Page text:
These are the girls I play tennis with every Monday and Thursday night.
They come from different backgrounds, religions, households, and socio-economic groups. You don’t see a mix like this coming together and laughing at YouTube videos or taking snapchats during this time of extreme divide. This group of teenage girls break all the rules from 6-8 PM and are an example to all adults who advocate for this terrible separateness.
Two nights a week they come together to escape from the trouble that is their daily lives. The conditions they live in (the neighborhoods I avoid once the sun sets), their single parent homes (because Israel does not recognize some of their fathers as citizens), the necessities they are missing, extracurriculars they can’t afford, and the lack of a safe place to be themselves that I took for granted as a 14, 15, and 16 year old.
The goal of the program is to make them feel empowered. On Mondays they sit in a circle and speak with a woman about different topics like feminism and sex ed. Once all the awkward giggles are out they move on to strength-training and kick my butt in all things exercise. After I catch my breath, we walk to the courts and goof around for 45 minutes. Their first session on Thursdays is a lesson on nutrition and a chance to ask which cereal is the healthiest. Some of them sit next to me and translate the discussion so I can make a fool out of myself and pick the wrong answer to whether or not fat can turn into muscle (they all knew the right answer).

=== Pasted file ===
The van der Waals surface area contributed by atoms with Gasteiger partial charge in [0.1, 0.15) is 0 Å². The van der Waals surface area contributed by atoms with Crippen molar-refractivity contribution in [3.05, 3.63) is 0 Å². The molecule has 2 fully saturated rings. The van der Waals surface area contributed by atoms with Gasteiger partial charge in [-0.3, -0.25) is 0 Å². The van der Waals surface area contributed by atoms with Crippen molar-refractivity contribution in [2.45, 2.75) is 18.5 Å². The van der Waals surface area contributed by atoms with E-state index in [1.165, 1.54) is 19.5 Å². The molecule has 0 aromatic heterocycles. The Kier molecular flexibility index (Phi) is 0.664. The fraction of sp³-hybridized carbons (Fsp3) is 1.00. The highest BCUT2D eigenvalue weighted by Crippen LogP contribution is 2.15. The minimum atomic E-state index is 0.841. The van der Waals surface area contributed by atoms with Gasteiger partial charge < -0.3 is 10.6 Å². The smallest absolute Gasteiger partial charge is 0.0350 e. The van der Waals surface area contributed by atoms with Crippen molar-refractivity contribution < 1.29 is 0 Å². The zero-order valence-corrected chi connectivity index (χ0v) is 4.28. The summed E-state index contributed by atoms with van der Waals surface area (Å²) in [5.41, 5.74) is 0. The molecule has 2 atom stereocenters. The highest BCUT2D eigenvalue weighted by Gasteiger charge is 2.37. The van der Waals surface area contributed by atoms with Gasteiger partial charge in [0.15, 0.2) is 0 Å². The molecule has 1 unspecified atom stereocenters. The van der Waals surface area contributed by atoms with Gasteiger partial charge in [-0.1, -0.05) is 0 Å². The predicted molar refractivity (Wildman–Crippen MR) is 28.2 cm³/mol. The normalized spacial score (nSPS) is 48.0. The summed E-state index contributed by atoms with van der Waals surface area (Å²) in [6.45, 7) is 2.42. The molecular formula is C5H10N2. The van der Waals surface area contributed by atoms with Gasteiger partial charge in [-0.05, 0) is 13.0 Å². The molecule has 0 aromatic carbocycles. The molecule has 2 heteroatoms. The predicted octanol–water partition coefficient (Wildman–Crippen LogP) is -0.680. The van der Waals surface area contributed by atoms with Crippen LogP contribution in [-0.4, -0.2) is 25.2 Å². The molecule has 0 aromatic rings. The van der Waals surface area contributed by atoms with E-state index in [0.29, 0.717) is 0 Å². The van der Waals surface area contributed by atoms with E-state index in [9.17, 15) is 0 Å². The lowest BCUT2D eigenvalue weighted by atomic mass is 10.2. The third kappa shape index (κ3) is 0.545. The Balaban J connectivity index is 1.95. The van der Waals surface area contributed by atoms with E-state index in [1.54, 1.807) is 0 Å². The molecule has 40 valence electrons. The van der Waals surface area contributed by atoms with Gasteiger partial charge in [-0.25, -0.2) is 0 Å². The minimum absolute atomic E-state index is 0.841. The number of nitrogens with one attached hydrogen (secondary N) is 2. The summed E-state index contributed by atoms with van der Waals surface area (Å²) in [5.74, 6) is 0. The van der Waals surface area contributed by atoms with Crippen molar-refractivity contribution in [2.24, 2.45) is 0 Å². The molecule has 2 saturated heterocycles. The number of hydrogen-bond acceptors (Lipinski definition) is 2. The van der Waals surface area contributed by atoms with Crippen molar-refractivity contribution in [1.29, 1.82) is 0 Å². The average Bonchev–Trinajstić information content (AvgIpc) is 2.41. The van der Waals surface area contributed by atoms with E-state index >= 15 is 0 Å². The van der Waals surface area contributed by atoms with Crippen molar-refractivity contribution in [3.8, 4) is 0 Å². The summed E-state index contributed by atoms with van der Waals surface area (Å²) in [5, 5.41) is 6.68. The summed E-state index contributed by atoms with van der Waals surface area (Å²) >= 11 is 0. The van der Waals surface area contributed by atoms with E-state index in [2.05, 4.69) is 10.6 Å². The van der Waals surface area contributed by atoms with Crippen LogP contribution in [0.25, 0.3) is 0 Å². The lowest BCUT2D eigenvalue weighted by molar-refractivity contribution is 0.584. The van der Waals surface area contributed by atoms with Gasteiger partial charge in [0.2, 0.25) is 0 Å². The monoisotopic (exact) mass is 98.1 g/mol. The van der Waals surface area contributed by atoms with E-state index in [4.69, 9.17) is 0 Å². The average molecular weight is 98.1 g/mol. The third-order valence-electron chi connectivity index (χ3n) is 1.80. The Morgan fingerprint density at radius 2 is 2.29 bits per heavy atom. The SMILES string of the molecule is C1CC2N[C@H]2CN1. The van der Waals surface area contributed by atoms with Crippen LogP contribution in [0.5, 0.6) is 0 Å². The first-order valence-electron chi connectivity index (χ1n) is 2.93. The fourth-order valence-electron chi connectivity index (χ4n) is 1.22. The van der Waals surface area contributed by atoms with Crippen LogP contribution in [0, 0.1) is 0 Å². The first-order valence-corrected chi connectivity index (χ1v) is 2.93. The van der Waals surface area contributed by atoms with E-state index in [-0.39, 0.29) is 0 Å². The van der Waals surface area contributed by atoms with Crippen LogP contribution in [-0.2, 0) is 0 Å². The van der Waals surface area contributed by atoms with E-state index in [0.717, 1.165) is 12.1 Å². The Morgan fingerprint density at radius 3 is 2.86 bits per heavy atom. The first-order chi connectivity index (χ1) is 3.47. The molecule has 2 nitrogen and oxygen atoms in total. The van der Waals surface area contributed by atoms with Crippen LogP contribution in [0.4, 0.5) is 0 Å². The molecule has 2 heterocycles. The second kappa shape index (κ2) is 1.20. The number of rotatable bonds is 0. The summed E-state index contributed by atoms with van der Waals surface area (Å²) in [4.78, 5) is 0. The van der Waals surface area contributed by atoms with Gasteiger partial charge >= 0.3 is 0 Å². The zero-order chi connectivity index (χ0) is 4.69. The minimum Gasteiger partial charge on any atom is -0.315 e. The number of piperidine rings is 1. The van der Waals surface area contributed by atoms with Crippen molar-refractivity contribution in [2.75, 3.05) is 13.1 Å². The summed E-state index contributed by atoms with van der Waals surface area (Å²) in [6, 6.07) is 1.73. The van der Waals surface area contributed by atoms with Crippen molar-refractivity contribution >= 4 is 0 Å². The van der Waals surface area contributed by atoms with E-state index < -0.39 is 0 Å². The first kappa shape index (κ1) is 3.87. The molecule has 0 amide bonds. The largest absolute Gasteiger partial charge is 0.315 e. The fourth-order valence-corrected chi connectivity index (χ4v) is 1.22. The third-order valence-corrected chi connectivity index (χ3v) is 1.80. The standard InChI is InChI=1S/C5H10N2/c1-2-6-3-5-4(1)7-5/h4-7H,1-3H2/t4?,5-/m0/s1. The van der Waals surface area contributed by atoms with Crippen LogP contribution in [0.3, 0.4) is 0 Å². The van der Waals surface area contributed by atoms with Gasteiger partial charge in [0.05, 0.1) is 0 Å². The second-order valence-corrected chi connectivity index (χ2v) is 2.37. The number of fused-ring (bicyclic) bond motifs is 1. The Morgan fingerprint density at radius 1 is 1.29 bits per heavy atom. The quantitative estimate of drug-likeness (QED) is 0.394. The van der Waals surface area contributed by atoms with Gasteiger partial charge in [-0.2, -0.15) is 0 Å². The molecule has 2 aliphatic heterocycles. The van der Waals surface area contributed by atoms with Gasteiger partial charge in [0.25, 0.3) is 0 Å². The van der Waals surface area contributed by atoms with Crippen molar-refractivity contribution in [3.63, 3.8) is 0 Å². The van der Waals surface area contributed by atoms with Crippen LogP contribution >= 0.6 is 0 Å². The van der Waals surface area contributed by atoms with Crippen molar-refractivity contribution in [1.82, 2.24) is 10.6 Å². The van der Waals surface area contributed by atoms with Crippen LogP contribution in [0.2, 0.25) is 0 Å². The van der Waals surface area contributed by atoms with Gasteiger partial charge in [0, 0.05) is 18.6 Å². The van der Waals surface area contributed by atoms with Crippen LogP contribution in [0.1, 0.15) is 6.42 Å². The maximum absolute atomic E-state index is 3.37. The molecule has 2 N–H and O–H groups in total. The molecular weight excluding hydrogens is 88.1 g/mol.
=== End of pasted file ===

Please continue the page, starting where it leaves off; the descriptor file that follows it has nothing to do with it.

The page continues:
I’m constantly impressed by their intelligence and resilience. These girls are changing my life and they have no idea. I’m worried about not having enough time to adventure around the entire world; they just want to know what candy corn tastes like and if Halloween is as cool as it looks from 6,000 miles away.
You don’t need to know their whole story to learn something from them. Take that picture above and check out all their smiles. They’re not growing up like we did. For most of them, there is no escape from life except the tennis center. Own all that you have. Remember the years you spent slamming your door and pouting over your cellphone being taken away. Look at where you are now. Think about the weekends you get to plan. All that your futures hold. The door you get to walk out of and return home to every night without the slightest bit of dread. Those girls up there are going to rule the world. They’ll get their taste of candy corn and use the voices they’re developing these two nights a week and make a positive impact whether in Israel or beyond.
For now the tennis center is their safe place.
And they are my escape.